The government confirmed the country’s worst fears when it reported that its fiscal deficit, or gross borrowings, in 2008-09 would touch 6% of gross domestic product (GDP). However, the finance ministry later disclosed that including the off-budget items, such as fertilizer and petroleum bonds, would push it up to 7.5% of GDP.
This admission comes two days after rating agencies warned against fiscal slippage. This is reminiscent of the crisis days of 1991.
If India’s sovereign rating is downgraded, it will significantly raise the cost of borrowing in global markets—something the government had banked on to ease the domestic credit crunch. The financial meltdown had already reduced these inflows; a rating downgrade will put an end to them altogether.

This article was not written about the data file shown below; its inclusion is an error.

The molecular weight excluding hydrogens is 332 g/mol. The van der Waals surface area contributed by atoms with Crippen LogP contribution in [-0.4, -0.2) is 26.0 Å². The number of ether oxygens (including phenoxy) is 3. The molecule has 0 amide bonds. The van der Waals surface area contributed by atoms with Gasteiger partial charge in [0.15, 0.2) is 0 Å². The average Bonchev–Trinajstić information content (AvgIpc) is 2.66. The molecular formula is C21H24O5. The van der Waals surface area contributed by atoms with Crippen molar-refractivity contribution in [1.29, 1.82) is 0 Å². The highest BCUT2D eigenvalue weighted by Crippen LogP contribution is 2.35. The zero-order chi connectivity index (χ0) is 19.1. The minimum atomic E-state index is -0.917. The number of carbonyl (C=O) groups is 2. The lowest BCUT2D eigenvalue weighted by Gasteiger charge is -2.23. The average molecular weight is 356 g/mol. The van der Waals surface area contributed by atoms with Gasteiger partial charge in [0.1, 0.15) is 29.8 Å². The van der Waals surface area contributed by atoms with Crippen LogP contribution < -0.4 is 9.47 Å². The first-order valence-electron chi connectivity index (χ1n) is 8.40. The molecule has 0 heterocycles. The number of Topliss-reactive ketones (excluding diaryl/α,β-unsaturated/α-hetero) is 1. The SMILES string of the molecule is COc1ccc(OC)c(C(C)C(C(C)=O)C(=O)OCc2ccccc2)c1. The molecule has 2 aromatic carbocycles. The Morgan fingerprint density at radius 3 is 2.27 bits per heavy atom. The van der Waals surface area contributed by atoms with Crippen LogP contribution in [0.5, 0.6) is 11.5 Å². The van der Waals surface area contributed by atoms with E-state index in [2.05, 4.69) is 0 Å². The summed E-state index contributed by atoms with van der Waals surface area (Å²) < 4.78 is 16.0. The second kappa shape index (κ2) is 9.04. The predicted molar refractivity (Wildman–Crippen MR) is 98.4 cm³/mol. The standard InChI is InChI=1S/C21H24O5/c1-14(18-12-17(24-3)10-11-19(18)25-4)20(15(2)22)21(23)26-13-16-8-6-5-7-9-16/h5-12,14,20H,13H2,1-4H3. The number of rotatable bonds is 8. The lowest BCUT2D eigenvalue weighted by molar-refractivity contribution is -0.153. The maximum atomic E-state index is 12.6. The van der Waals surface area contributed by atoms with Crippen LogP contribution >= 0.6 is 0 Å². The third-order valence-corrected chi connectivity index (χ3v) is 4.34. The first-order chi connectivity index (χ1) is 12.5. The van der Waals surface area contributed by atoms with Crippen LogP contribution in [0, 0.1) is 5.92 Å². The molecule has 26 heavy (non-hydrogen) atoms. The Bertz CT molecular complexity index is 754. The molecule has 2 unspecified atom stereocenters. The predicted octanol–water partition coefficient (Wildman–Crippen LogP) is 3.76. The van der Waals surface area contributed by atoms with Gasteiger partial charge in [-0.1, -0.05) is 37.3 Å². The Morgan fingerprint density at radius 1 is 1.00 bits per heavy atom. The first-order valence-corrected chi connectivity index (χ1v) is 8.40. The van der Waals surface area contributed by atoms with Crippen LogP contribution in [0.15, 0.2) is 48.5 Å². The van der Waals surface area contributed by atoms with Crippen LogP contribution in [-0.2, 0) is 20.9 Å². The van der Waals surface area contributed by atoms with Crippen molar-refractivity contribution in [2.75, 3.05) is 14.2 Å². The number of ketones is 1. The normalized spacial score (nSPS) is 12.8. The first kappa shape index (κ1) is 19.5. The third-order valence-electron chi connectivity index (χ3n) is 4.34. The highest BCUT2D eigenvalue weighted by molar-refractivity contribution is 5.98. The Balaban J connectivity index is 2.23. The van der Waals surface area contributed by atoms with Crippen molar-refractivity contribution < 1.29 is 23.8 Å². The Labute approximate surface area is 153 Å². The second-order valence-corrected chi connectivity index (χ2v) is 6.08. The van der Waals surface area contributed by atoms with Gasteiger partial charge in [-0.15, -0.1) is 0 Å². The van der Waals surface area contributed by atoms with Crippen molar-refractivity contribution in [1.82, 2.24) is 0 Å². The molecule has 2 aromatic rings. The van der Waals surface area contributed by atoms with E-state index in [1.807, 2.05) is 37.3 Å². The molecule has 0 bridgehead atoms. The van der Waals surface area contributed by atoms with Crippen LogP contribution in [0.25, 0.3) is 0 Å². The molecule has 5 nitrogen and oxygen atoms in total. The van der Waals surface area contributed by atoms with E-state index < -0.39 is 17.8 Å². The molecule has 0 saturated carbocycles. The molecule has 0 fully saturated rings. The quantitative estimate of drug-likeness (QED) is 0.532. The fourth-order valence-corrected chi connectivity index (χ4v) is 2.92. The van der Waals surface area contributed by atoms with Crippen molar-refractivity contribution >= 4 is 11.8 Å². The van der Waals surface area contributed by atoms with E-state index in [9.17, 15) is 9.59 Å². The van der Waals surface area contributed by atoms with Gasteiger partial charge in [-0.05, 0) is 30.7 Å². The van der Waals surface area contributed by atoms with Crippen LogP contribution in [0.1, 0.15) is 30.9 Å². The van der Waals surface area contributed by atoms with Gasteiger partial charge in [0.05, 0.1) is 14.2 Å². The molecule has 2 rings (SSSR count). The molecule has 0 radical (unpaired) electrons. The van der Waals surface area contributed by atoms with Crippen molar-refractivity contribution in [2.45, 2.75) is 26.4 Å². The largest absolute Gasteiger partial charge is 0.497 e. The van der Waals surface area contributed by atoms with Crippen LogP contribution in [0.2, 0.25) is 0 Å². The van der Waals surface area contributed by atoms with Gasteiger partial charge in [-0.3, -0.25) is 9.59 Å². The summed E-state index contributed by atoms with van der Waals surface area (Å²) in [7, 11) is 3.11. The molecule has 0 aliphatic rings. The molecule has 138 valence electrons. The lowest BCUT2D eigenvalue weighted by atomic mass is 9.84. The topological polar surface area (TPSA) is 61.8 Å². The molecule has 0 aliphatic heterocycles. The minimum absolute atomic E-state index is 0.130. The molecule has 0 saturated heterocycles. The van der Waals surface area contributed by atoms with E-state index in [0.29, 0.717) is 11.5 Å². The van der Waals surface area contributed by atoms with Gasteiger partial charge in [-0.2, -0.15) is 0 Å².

Excessive government borrowings will not only crowd out private borrowings, but also contradict monetary policy.
Clearly, an immediate response is a prerequisite to prevent an escalation of the problem.